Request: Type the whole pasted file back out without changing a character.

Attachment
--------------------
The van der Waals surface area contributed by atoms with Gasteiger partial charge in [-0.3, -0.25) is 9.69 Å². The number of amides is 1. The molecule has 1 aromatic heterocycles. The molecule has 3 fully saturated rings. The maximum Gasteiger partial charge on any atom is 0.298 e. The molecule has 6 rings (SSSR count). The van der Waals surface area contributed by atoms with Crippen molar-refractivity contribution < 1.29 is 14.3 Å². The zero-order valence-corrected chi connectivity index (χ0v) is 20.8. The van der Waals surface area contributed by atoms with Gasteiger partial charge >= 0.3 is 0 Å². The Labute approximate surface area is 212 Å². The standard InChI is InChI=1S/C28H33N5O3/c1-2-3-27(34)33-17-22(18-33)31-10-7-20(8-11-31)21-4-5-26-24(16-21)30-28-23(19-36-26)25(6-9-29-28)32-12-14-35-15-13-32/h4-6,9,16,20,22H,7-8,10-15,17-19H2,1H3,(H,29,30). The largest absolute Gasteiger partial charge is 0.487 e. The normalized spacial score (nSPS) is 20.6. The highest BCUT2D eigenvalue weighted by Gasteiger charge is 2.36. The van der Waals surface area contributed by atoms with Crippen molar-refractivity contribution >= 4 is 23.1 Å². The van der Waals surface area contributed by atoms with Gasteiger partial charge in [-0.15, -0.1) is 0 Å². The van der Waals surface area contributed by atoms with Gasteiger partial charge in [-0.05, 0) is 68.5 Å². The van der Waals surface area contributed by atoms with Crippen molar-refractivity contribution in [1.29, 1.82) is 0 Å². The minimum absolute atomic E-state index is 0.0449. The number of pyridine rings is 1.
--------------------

The van der Waals surface area contributed by atoms with Gasteiger partial charge in [-0.3, -0.25) is 9.69 Å². The number of amides is 1. The molecule has 1 aromatic heterocycles. The molecule has 3 fully saturated rings. The maximum Gasteiger partial charge on any atom is 0.298 e. The molecule has 6 rings (SSSR count). The van der Waals surface area contributed by atoms with Crippen molar-refractivity contribution < 1.29 is 14.3 Å². The zero-order valence-corrected chi connectivity index (χ0v) is 20.8. The van der Waals surface area contributed by atoms with Gasteiger partial charge >= 0.3 is 0 Å². The Labute approximate surface area is 212 Å². The standard InChI is InChI=1S/C28H33N5O3/c1-2-3-27(34)33-17-22(18-33)31-10-7-20(8-11-31)21-4-5-26-24(16-21)30-28-23(19-36-26)25(6-9-29-28)32-12-14-35-15-13-32/h4-6,9,16,20,22H,7-8,10-15,17-19H2,1H3,(H,29,30). The largest absolute Gasteiger partial charge is 0.487 e. The normalized spacial score (nSPS) is 20.6. The highest BCUT2D eigenvalue weighted by Gasteiger charge is 2.36. The van der Waals surface area contributed by atoms with Crippen molar-refractivity contribution >= 4 is 23.1 Å². The van der Waals surface area contributed by atoms with Gasteiger partial charge in [-0.15, -0.1) is 0 Å². The van der Waals surface area contributed by atoms with Gasteiger partial charge in [-0.05, 0) is 68.5 Å². The van der Waals surface area contributed by atoms with Crippen molar-refractivity contribution in [1.29, 1.82) is 0 Å². The minimum absolute atomic E-state index is 0.0449. The number of pyridine rings is 1.